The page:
Syed Ibrahim Rizvi

Drama Tragedy


Syed Ibrahim Rizvi

Drama Tragedy

The Last Wish

The Last Wish

9 mins

The muezzin called the azan inviting the faithful to the mosque. This ritual has been going on every day in the small mosque situated at the end of the narrow lane. The lane had a blind end finishing off in front of the dilapidated house which was home to five families. Seven decades back, Khaliq had moved into this house with his family of five sons and two daughters. Khaliq owned a tonga and earned a decent living. Time passed and it became difficult to maintain the horse. Cheaper modes of transport made tonga an unviable alternative, the wheels of tonga finally stopped. Khaliq passed away in 1965.

The house was now inherited by the five sons, two of them who were already married. The five equal divisions resulted in the construction of walls that demarcated single rooms for each family. Ahmad the eldest son worked as a rickshaw mechanic, toiling hard he somehow managed to feed his family of three sons and three daughters. As time passed, the single room inherited space became too small for the growing family and Ahmad moved out of the room into the outside lane finding a space just sufficient for a small cot in front of the mosque. The lane in front of the mosque now became even narrower.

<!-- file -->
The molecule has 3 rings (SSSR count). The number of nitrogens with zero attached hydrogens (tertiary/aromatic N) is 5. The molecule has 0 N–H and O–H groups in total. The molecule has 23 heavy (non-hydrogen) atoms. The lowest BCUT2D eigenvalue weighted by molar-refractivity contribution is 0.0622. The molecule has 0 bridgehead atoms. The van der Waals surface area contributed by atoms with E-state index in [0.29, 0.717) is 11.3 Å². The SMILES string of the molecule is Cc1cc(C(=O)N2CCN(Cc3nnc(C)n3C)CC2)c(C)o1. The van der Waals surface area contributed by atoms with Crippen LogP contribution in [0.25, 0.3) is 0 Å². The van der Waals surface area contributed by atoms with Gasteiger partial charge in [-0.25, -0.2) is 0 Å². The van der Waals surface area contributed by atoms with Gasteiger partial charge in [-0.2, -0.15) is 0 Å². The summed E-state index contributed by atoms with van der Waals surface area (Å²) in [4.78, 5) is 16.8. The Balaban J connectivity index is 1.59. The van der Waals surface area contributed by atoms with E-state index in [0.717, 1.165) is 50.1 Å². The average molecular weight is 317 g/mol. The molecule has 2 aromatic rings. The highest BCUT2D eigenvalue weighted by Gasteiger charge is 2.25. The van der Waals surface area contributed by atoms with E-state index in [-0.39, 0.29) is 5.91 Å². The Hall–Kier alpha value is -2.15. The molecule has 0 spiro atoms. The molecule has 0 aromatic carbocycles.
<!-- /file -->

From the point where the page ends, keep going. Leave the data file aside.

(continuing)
Poverty comes with several additional burdens. After the marriage of the three daughters, Ahmad and wife Sakina felt an immediate void in their life. The three sons were too hard-pressed with their own travails to take care of their old parents. The new technology had given rise to the battery-operated rickshaw and suddenly the cycle rickshaw becomes history. In the backdrop of new technology, Ahmad lost his means of earning.

The narrow lane now became Ahmad and Sakina’s permanent living place. Thanks to the protruding balcony of the adjoining houses, the cot had partial protection from the rain. The faithful coming to the mosque provided the only means of earning to Ahmad. Strange are the manifestations of faith among the faithful. It gives satisfaction to the faithful to give alms to people who throng the places of worship. Ahmad and Sakina became regular beneficiaries for many of the faithful who came to the mosque.

Paradoxically while time seems to fly for the affluent, it crawls for the poor. Ahmad’s life was so mired in hardships that regular problems hardly affected his life. In today’s materialistic world while many vouch and practice intermittent fasting to keep fit, Ahmad and Sakina had long made eating once a day their normal practice.